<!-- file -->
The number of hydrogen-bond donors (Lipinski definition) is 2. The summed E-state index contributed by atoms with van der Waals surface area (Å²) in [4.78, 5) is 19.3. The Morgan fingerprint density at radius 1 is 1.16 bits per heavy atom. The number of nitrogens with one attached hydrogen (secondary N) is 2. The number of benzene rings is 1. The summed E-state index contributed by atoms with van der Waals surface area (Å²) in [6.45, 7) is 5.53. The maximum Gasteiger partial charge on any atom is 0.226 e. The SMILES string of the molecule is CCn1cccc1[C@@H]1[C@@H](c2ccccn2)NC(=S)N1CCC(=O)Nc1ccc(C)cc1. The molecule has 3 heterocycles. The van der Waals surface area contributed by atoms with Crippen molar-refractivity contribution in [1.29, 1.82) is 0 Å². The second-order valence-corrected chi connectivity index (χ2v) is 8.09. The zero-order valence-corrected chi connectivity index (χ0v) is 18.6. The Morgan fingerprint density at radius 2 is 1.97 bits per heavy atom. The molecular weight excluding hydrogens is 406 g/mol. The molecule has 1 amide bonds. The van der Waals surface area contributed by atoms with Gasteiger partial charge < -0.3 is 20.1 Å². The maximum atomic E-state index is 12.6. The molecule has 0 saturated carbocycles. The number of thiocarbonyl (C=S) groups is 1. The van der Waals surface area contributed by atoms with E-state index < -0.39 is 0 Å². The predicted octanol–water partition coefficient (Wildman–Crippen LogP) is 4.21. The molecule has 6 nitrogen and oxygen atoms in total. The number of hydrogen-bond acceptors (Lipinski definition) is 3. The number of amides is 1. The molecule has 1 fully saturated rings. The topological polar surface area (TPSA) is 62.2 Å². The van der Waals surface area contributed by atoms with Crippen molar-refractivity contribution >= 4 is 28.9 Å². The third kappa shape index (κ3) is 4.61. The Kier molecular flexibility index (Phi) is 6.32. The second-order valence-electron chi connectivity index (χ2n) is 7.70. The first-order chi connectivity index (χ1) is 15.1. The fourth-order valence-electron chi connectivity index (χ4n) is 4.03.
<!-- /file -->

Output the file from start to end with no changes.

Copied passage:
The number of hydrogen-bond donors (Lipinski definition) is 2. The summed E-state index contributed by atoms with van der Waals surface area (Å²) in [4.78, 5) is 19.3. The Morgan fingerprint density at radius 1 is 1.16 bits per heavy atom. The number of nitrogens with one attached hydrogen (secondary N) is 2. The number of benzene rings is 1. The summed E-state index contributed by atoms with van der Waals surface area (Å²) in [6.45, 7) is 5.53. The maximum Gasteiger partial charge on any atom is 0.226 e. The SMILES string of the molecule is CCn1cccc1[C@@H]1[C@@H](c2ccccn2)NC(=S)N1CCC(=O)Nc1ccc(C)cc1. The molecule has 3 heterocycles. The van der Waals surface area contributed by atoms with Crippen molar-refractivity contribution in [1.29, 1.82) is 0 Å². The second-order valence-corrected chi connectivity index (χ2v) is 8.09. The zero-order valence-corrected chi connectivity index (χ0v) is 18.6. The Morgan fingerprint density at radius 2 is 1.97 bits per heavy atom. The molecular weight excluding hydrogens is 406 g/mol. The molecule has 1 amide bonds. The van der Waals surface area contributed by atoms with Gasteiger partial charge < -0.3 is 20.1 Å². The maximum atomic E-state index is 12.6. The molecule has 0 saturated carbocycles. The number of thiocarbonyl (C=S) groups is 1. The van der Waals surface area contributed by atoms with E-state index < -0.39 is 0 Å². The predicted octanol–water partition coefficient (Wildman–Crippen LogP) is 4.21. The molecule has 6 nitrogen and oxygen atoms in total. The number of hydrogen-bond acceptors (Lipinski definition) is 3. The number of amides is 1. The molecule has 1 fully saturated rings. The topological polar surface area (TPSA) is 62.2 Å². The van der Waals surface area contributed by atoms with Crippen molar-refractivity contribution >= 4 is 28.9 Å². The third kappa shape index (κ3) is 4.61. The Kier molecular flexibility index (Phi) is 6.32. The second-order valence-electron chi connectivity index (χ2n) is 7.70. The first-order chi connectivity index (χ1) is 15.1. The fourth-order valence-electron chi connectivity index (χ4n) is 4.03.